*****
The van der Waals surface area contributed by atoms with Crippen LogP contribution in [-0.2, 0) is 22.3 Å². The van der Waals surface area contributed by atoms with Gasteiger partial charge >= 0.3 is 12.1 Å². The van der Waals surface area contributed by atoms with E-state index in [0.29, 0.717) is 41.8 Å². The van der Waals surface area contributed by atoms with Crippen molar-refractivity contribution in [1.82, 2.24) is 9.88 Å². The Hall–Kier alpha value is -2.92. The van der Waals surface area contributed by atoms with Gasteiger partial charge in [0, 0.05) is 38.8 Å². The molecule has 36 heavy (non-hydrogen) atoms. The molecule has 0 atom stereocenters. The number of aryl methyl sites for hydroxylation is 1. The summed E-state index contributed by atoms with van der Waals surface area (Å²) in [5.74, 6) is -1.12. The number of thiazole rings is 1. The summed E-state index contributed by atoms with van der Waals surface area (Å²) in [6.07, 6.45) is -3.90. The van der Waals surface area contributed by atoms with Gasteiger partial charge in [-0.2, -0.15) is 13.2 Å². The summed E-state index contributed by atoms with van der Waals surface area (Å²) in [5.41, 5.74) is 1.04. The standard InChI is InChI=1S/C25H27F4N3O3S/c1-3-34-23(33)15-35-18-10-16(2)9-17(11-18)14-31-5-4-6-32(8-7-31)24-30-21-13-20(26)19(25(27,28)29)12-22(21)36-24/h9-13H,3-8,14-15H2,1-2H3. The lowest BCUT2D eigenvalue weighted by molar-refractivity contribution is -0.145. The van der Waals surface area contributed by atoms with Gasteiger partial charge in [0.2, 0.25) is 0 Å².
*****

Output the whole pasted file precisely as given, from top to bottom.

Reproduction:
The van der Waals surface area contributed by atoms with Crippen LogP contribution in [-0.2, 0) is 22.3 Å². The van der Waals surface area contributed by atoms with Gasteiger partial charge >= 0.3 is 12.1 Å². The van der Waals surface area contributed by atoms with E-state index in [0.29, 0.717) is 41.8 Å². The van der Waals surface area contributed by atoms with Crippen molar-refractivity contribution in [1.82, 2.24) is 9.88 Å². The Hall–Kier alpha value is -2.92. The van der Waals surface area contributed by atoms with Gasteiger partial charge in [0, 0.05) is 38.8 Å². The molecule has 36 heavy (non-hydrogen) atoms. The molecule has 0 atom stereocenters. The number of aryl methyl sites for hydroxylation is 1. The summed E-state index contributed by atoms with van der Waals surface area (Å²) in [5.74, 6) is -1.12. The number of thiazole rings is 1. The summed E-state index contributed by atoms with van der Waals surface area (Å²) in [6.07, 6.45) is -3.90. The van der Waals surface area contributed by atoms with Gasteiger partial charge in [-0.2, -0.15) is 13.2 Å². The summed E-state index contributed by atoms with van der Waals surface area (Å²) in [5.41, 5.74) is 1.04. The standard InChI is InChI=1S/C25H27F4N3O3S/c1-3-34-23(33)15-35-18-10-16(2)9-17(11-18)14-31-5-4-6-32(8-7-31)24-30-21-13-20(26)19(25(27,28)29)12-22(21)36-24/h9-13H,3-8,14-15H2,1-2H3. The lowest BCUT2D eigenvalue weighted by molar-refractivity contribution is -0.145. The van der Waals surface area contributed by atoms with Gasteiger partial charge in [0.2, 0.25) is 0 Å².